That being said, Osaka-style okonomiyaki, curry, and nikujaga are usually sure bets. Very few furreners dislike those things, and nikujaga in particular is very familiar to people who don't know much about Japanese food. If he does nikujaga, I would suggest bringing a bottle of good quality mirin that he can leave behind for the family, as those are hard to find. For Osaka-style okonomiyaki, consider sticking a nagaimo into his luggage, and okonomiyaki sauce (which I find to be outrageously expensive outside Japan considering what it is). Also, gyoza can be a fun way to involve the host family members in the making of the dinner, and all the ingredients including the wrappers are readily found in East Asian markets.

As for what to bring back for you, beans are a good choice if you like them. Also, dried chiles are light, and not as readily available in Japan. Then son2 can experiment with more Mexican-type foods when he returns.

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Once you know more specifically where he'll be, we can recommend places he can go shopping. There are several dedicated Japanese shops in town, each with it's own fairly unique supplies. Plus, we have larger supermarkets that try and cover all of Asia and that have a fairly good supply of some of the more common Japanese foods and accessories.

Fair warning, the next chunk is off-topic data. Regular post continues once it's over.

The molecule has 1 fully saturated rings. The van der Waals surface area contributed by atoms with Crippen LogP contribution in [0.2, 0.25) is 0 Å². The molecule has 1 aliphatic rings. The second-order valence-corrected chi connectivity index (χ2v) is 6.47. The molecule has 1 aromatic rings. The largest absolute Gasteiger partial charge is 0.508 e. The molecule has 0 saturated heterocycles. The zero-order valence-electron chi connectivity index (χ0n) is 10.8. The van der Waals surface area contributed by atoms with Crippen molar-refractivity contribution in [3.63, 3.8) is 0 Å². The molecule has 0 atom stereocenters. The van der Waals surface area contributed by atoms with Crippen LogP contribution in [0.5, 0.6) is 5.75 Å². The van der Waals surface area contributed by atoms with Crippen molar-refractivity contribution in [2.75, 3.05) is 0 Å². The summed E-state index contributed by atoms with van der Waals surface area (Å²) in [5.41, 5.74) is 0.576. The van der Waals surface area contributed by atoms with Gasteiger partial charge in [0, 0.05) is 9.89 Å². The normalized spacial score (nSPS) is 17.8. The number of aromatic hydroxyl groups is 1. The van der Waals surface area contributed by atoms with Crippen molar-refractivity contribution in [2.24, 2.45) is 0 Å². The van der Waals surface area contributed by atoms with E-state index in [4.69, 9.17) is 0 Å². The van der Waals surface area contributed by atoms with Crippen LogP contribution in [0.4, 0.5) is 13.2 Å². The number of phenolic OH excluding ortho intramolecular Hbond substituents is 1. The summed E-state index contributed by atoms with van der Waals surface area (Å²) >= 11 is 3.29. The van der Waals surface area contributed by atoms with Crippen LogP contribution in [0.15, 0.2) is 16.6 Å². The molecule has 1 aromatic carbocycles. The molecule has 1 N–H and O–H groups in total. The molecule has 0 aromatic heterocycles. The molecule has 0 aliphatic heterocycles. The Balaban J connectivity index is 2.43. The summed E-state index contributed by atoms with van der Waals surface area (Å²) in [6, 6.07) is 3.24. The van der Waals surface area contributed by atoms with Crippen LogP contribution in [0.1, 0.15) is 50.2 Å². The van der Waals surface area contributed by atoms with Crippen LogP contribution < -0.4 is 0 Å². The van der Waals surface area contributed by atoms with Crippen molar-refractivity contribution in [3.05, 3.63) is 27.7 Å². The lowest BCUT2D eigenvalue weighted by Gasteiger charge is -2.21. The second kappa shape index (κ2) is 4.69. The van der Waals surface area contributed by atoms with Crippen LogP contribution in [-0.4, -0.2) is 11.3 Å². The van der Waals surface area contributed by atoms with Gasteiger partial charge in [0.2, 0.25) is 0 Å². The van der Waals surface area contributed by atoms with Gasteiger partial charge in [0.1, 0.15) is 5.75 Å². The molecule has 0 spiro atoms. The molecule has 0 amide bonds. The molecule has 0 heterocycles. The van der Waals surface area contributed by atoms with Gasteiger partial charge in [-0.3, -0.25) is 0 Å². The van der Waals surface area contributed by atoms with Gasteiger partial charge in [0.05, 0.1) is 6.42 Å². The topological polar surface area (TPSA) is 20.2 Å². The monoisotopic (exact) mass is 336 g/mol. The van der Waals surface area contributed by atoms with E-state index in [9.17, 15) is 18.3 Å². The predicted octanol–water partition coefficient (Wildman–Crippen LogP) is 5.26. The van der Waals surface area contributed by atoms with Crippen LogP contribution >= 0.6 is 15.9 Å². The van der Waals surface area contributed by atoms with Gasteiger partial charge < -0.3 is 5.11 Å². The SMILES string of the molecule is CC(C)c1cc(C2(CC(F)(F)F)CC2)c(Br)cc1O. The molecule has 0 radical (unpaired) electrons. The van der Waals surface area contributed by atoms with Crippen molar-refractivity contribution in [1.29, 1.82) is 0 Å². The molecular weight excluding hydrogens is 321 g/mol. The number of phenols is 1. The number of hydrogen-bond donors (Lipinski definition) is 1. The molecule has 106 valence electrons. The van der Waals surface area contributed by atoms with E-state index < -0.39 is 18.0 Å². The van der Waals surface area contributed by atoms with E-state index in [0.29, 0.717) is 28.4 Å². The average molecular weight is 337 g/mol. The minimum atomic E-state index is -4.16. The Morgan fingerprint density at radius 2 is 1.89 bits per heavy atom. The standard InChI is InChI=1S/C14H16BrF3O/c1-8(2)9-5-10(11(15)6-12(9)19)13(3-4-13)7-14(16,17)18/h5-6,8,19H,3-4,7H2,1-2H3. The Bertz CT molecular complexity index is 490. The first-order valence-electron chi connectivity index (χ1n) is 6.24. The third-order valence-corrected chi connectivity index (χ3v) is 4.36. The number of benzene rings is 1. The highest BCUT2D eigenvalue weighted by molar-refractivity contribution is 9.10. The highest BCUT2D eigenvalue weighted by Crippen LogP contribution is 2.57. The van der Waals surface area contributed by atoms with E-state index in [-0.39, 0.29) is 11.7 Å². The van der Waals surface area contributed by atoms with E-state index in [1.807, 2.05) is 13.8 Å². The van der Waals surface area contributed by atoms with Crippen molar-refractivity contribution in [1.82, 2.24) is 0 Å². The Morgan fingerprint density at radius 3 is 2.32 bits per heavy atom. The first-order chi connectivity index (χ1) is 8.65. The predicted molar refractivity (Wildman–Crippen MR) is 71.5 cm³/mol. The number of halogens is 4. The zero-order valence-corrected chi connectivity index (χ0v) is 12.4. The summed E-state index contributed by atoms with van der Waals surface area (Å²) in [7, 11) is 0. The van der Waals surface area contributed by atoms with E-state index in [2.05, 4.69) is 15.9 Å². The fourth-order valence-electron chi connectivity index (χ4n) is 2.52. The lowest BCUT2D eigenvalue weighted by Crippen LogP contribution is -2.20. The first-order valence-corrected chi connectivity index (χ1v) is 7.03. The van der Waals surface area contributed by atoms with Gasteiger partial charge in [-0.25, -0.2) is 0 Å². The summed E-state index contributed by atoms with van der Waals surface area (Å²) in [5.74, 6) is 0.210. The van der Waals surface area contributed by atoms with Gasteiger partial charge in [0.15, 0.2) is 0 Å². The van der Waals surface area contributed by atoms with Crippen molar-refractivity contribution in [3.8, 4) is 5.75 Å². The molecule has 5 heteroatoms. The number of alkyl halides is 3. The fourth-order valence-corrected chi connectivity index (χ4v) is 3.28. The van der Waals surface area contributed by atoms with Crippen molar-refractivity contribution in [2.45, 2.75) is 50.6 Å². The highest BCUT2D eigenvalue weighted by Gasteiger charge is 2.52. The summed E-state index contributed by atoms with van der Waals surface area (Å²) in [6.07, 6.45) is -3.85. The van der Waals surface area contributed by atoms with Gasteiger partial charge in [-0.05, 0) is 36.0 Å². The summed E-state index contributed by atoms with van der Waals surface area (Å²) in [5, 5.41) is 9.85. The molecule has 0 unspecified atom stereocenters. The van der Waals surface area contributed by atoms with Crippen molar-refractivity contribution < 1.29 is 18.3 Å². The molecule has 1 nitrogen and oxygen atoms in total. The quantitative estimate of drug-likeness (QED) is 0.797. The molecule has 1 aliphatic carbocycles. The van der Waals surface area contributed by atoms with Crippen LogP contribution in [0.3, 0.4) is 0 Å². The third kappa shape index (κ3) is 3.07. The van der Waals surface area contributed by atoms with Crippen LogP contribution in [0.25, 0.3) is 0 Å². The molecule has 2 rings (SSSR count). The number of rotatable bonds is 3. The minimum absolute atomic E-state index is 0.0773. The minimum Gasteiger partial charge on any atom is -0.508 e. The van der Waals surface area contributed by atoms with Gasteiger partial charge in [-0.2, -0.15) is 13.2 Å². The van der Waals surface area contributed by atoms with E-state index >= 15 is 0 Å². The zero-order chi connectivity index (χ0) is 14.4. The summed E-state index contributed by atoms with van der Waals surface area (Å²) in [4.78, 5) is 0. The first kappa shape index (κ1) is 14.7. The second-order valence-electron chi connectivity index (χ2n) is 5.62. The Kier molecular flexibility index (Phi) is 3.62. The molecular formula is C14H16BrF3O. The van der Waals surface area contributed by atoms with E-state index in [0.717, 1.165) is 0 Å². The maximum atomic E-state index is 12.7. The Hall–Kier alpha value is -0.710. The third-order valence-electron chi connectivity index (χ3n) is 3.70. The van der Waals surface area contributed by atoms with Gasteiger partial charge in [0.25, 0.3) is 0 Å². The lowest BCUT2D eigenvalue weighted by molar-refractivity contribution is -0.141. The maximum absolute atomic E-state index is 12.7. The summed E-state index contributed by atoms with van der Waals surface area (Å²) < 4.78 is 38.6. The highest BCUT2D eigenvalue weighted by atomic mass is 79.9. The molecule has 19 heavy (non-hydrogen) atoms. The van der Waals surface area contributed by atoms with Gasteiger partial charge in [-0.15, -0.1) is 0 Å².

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I would suggest bringing a bottle of good quality mirin that he can leave behind for the family, as those are hard to find.

The only problem with this would be if he's not 21, the age at which one can legally consume alcohol across the U.S. He'll need to declare any alcohol at customs, and if he's younger than 21 and declaring alcohol, it could be taken.

MelissaH


MelissaH

Oswego, NY

Chemist, writer, hired gun

Say this five times fast: "A big blue bucket of blue blueberries."

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I would suggest bringing a bottle of good quality mirin that he can leave behind for the family, as those are hard to find.

The only problem with this would be if he's not 21, the age at which one can legally consume alcohol across the U.S. He'll need to declare any alcohol at customs, and if he's younger than 21 and declaring alcohol, it could be taken.

Salted mirin should avoid this problem, as it can't be drunk. Same reason you can get cooking wine in stores that don't sell alcohol.